Relax Folks! Pornography is Not the End of Civilisation
Porn! It is out to get you. Or so it would seem given the panicked discourse of activist and interest groups as of late.
Earlier this year, a group of religious and anti sex industry organisations met for an ‘Australian Summit Against Sexual Exploitation’ — the general theme of which was pornography as the harbinger of doom.
Porn panic propaganda has a particular flavour to it, a certain recipe for success: one part cherry picked study, three parts harrowing anecdote all topped off with a smidge of factual evidence. Let me show you how it is done.
If you are going to cherry pick a study, you will probably pick Bridges (2010). Why? Because it allows you to open your unpaid op-ed with ‘88% of pornography contains aggressive and degrading sexual practices’. Which is a shocking statistic, no?
This will usually be followed by graphic talk about ‘penises plunging into orifices’ and how the good old days of Playboy centrefolds are over. Although, a reminder, people weren’t so fond of those centrefolds back in the day either and for similarly exaggerated reasons.
Bridges (2010), and similar ‘content analysis’ studies, love to stretch the definitions of words beyond their ordinary meaning. For example, in the authors’ eyes ‘aggressive and degradation sexual practices’ includes everything from consensual S&M acts, facial and bodily ejaculation to any and all ‘nonnormative sexual practices’ — whatever that means.
As you would expect, no other researchers have come close to the ‘88%’ statistic of Bridges (2010). In fact, some studies have put the rate of depicted degrading practices in pornography as low as 1.2% using a consent focused methodology.
This is Your Brain on Porn
If you can’t mischaracterise the content, you might as well exaggerate its impact instead. Next to ‘low-key’ and ‘covfefe’, porn addiction may be the most exhausted phrase of 2017.
Panic purveyor Porn Harms Kids warns us that porn causes ‘similar neurological processes to those observed in substance addiction’. Unsurprisingly so does sugar, or believing in God or sex — which seems pretty relevant!
Silly ‘neurohype’ is designed to provide the allure of scientific evidence, when none exists. There is an open debate right now amongst mental health professionals whether porn addiction is a valid diagnosis, let alone one comparable to crack cocaine.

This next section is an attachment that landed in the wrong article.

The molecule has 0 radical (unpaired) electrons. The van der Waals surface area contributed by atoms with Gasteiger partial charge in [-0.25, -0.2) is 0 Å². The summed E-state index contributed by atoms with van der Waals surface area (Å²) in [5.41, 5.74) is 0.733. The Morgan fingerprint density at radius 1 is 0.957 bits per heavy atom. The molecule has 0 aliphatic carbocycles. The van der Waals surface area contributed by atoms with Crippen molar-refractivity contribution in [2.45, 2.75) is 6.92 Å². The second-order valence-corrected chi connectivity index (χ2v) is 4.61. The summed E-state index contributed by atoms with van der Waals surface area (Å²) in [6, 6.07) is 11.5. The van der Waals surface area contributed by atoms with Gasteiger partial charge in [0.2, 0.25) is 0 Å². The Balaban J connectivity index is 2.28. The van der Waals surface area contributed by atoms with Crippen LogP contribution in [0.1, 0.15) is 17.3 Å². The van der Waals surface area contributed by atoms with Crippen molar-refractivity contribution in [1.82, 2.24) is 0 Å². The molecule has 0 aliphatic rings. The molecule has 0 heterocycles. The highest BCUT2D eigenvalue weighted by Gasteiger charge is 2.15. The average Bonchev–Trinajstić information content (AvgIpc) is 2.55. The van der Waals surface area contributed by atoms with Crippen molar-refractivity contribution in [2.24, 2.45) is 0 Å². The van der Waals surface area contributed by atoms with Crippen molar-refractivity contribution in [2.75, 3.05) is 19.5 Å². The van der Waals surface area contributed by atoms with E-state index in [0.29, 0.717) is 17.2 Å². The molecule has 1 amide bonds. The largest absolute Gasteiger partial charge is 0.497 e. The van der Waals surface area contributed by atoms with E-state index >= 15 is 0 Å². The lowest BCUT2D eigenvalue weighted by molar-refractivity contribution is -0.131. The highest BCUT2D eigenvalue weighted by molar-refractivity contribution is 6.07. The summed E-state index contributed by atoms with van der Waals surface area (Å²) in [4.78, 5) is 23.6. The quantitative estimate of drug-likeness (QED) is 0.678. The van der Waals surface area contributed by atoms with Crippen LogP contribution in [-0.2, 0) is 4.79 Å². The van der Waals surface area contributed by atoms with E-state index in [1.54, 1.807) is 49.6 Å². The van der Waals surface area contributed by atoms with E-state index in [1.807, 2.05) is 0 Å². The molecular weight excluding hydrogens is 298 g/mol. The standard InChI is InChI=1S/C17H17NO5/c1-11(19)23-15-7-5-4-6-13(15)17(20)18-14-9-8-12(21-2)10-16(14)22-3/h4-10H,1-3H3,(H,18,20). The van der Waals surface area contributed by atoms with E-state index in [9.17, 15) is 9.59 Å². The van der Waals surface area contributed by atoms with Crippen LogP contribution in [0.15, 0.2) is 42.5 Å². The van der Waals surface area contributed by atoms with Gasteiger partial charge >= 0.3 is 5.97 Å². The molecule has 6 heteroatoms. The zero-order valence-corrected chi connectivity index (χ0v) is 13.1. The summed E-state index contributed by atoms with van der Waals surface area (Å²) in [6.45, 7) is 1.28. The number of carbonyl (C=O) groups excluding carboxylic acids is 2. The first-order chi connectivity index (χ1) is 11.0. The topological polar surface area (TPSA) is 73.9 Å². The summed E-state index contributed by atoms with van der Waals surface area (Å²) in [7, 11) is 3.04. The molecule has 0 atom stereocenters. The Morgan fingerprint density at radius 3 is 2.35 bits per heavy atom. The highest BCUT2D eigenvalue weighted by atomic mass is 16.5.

Even if ‘porn addiction’ exists as a phenomena, nobody — outside a small group of Certificate-level self-declared ‘sexual wellbeing experts’ — actually believes it is widespread.
Another Australian survey of porn consumers found that 59% believe watching porn had a positive impact on their sexuality, 35% that it has no effect and only 6% believed their porn use had a negative impact on their sexuality. To repeat: 94% of Australians who use pornography have no issues, with a majority citing positive effects on their sexuality.
Panicked anecdotes regarding addiction, porn-induced erectile dysfunction and relationship dissatisfaction flood internet forums but don’t hold up to scrutiny.
So widespread is the myth of porn addiction that a recent op-ed in the Journal of Sexual Medicine was simply titled “Pornography Viewing: Keep Calm and Carry On”.
Won’t Somebody Think of the Children!?
So, you don’t like something sexually but it isn’t harmful to adults? Make it about children!
Recent shifts in the anti-porn camp have changed to emphasise young people’s exposure to pornography. This worried lot was largely behind the awkwardly worded ‘Inquiry into the Harm being done to Australian children through access to pornography on the Internet’, which reported back earlier this year. The result: a call for more research as evidence presented to the Inquiry was anecdotal, bias and conflicting.
Nevertheless, the influence of adult media on young people is an area where more constructive conversations between industry and the public can begin.
Pornography is adult fantasy. As fantasy it is exaggerated and fanciful: lacking in lessons about relationship boundaries, safe sex or positions that maximise pleasure as opposed to visuals.
The term ‘porn literacy’ as an extension of general media literacy education for young people — along with comprehensive sex education — are the best methods to ensure kids aren’t getting the wrong idea from porn.
These conversation are hard to have and they are made even more difficult when panic proponents want to ban the sex industry entirely.
Finally, for the ‘smidge of truth’: some porn is bloody terrible!
The worst side of pornography isn’t because it depicts violence or exploitation but because it can sometimes reflect the sexist, racist and homophobic attitudes of wider society.
This lack of critical lack of self-awareness is reflected in certain clichés and stereotypes of the genre. It is also reflected by incidents like earlier this year where a US-based gay porn site was widely condemned for using a Didgeridoo as a sex toy.
Thankfully, Australian porn producers are a bit more diverse and self-critical than their American counterparts. This is despite the fact that they are operating in a confusing and hostile legal environment.
Is there misogyny still in the adult industry? Absolutely. Does it come anywhere near the level of sexism found in male-dominated professions such as law and finance? From this former lawyer’s perspective: hell no!
And this gets to the heart of what is wrong with porn panic. Fear and lies are not the basis for constructive discourse and change. As feminist and porn star Annie Sprinkle once put it: “The answer to bad porn isn’t no porn…it’s to try and make better porn!”